The Indonesia Climate Change Trust Fund (ICCTF) is a national funding entity supported by the state budget, grants from multi-donors (UK, Australia, Sweden), and private investment funds. The objectives of the ICCTF are to drive the country to a low-carbon economy and to assist the Government to increase the implementation effectiveness of climate change resilience actions. The main ICCTF funding mechanism is the ‘Innovation Fund’, which deploys to line ministries to overcome barriers for early program deployment. The “Transformation Fund” mechanism involves all available funding (i.e., public-private partnerships, loan and world capital market sources).[xii]
[iv] Indonesia: A Vulnerable Country in the Face of Climate Change, Global Majority E-Journal, Vol. 1, No. 1 (June 2010), pp. 31-45
[v] Indonesia Second National Communication 2010 (accessed 29 Nov 2013).
[vi] Development of the Indonesian NAMAs Framework (accessed 29 Nov 2013).
[vii] Study on Carbon Governance at Sub-national Level in Indonesia (accessed 29 Nov 2013).
[x] Letter of Intent between the Government of the Kingdom of Norway and the Government of the Republic of Indonesia on. “Cooperation on reducing greenhouse gas emission from deforestation and forest degradation” (accessed 29 Nov 2013).
[xi] Indonesia Second National Communication 2010
The Co-Chair of the Asia LEDS Partnership is a representative from the Indonesia National Council on Climate Change (DNPI).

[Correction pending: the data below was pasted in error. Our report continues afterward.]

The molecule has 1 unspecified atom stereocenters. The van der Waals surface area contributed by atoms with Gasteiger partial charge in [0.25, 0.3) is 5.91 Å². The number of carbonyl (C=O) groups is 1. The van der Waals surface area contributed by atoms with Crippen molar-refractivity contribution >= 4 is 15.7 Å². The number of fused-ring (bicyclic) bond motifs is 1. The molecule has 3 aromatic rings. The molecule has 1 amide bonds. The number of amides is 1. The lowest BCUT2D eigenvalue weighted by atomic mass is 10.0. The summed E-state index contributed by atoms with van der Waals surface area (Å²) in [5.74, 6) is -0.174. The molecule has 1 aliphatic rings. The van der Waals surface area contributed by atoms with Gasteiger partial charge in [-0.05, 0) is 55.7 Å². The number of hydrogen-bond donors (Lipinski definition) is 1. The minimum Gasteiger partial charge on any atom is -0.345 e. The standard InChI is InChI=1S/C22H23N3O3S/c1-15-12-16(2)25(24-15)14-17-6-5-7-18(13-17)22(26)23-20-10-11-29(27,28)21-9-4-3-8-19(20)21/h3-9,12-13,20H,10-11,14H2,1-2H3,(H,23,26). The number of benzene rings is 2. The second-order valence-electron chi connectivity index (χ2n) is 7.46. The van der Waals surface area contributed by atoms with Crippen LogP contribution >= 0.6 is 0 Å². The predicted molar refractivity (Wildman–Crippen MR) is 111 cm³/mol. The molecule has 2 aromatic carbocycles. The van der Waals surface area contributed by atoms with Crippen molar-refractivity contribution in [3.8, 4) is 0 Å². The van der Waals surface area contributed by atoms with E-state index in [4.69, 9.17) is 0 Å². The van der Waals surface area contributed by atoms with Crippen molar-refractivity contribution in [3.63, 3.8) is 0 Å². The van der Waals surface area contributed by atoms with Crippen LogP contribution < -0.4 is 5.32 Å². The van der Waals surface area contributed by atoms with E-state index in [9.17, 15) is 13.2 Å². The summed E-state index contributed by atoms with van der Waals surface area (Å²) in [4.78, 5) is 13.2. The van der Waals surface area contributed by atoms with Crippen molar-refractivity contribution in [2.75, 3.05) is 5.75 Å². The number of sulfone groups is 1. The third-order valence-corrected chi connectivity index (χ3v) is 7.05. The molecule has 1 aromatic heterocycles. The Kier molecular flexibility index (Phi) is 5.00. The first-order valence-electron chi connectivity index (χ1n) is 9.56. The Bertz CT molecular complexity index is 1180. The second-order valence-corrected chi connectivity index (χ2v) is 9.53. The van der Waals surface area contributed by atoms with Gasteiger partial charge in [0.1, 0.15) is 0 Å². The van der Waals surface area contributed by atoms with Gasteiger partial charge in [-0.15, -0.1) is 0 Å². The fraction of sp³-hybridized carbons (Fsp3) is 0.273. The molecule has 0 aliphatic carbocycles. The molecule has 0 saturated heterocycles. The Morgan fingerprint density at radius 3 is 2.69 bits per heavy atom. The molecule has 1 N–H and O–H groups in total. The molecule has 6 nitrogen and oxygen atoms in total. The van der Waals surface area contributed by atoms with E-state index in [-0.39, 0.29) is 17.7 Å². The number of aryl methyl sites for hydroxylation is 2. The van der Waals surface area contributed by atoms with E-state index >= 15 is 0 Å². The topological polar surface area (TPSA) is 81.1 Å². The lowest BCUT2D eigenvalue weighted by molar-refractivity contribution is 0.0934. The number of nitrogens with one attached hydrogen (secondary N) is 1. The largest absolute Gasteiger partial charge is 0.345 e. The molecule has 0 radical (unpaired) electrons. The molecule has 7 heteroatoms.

Notes on the Country Profiles
Information contained in this country profile has been drawn from existing publicly available sources, and inputs volunteered by Asia LEDS Partnership members and other experts. Please help us keep this profile up-to-date! Send an email to email@example.com to suggest corrections and/or new infromation to reflect the latest developments.
Although efforts are made to provide up-to-date, accurate information, the information in the country profiles should not, unless otherwise mentioned, be attributed to the Secretariat or members of the Asia LEDS Partnership, nor considered as official policy of governments or other official bodies. The Secretariat of the Asia LEDS Partnership cannot be held responsible for the content of the sites to which it provides links or for the availability of servers or links. These links are provided only as a service, and the inclusion of a link or reference does not imply the endorsement of the linked site by the Asia LEDS Partnership.
If you have questions about his page, please send an email to: Secretariat@asialeds.org